Buyers’ agents ask your clients to make sure you know their concerns.

      If there were a murder law it would not be enough.

  8. Good summary of the case. A B.C. Court of Appeal decision is helpful, but it is not the final word on the issue. An appeal to the Supreme Court of Canada would be more helpful. It will be interesting to see if the buyer seeks leave to take the matter to the SCC. Would a buyer of the house built on the site of the Bernardo Homolka atrocities have a right to be told about the property’s history? While the case is interesting, and while I agree that buyers should be asking questions about these psychological stigma, one case does not settle the issue.
    Bill Johnston

    • This will not be going to the SCC. It would be costly and highly unlikely to be accepted.

      There are a wealth of cases. Most situations do not go to court. Laws and regulations are not required for everything.

      Simple what concerns would you have with the history of a house? Ask.

      Agents turn this into a representation and warranty that survives closing. Caselaw will not matter then any court case would be based on the language in this contract

  9. Jeffrey

    You are correct there is no requirement to disclose this except if directly asked. The judge said the same. If there was a requirement to disclose this then what else is required to be disclosed and where do you draw the line.

    In this case the realtor did not say I am not permitted to disclose the reason for the sale. The realtor provided the response he was provided and knew to be true that the daughter was changing schools and they were moving closer. After the sale the buyers believed that answer was not the real reason and if they were told about the murder they would not have purchased the house.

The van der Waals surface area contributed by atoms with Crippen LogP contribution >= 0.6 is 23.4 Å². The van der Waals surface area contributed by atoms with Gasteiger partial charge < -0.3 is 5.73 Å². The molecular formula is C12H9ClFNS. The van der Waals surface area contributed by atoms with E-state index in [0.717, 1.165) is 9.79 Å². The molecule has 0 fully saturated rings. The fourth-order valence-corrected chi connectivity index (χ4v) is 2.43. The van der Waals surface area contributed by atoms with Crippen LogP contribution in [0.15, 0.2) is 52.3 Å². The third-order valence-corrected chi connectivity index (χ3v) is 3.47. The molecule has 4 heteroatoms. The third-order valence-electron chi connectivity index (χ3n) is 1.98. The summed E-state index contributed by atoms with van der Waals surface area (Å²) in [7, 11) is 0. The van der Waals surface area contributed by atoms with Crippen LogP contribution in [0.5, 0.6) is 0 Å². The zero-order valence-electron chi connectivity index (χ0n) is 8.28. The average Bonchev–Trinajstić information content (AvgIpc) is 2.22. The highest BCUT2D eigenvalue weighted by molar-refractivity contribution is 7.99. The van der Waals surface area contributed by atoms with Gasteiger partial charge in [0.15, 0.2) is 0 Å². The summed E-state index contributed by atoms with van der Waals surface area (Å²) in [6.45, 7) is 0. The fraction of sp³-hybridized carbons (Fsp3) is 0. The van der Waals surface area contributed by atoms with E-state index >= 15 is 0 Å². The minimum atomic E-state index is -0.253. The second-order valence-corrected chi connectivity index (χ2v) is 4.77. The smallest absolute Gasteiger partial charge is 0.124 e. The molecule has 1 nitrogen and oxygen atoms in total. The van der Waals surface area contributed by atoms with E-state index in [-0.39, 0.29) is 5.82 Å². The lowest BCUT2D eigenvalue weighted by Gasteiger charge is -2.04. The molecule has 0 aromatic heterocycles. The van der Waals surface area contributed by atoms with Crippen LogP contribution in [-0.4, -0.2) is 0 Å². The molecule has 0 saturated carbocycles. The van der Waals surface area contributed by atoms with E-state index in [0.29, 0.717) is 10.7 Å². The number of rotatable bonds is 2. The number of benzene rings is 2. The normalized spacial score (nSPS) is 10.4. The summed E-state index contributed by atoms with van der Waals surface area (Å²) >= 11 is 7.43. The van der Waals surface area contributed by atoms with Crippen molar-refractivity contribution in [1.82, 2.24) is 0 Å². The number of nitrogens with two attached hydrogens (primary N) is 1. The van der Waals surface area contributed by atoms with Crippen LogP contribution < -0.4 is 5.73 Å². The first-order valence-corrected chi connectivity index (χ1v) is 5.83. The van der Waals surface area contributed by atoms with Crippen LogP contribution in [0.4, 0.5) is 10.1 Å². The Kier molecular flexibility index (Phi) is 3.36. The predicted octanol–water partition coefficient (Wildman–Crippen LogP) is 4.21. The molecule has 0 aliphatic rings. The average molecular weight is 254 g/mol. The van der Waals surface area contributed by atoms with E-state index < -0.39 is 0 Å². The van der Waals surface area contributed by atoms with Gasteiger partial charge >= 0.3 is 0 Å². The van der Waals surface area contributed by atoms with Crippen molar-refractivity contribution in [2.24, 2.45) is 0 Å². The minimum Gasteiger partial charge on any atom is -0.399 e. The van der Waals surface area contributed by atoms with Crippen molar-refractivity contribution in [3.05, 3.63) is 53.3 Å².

This statement was tested and proven to be true. They did not ask the followup question “Why is the daughter changing schools?”.

    This case was about two things. What are you required to disclose and misrepresentation. The judge held there was no obligation to disclose the murder and the reason given for the move when asked was true and not a misrepresentation.

    Shari

  10. Having been a Realtor for a very long time, my experience tells me, if asked a direct question as to whether there has been a death in or on the property, I firmly believe there is no need to respond as to why the Seller is selling. We are actually prohibited in Ontario to answer how much the Seller will accept, or, the reason for the sale, or am I incorrect on this.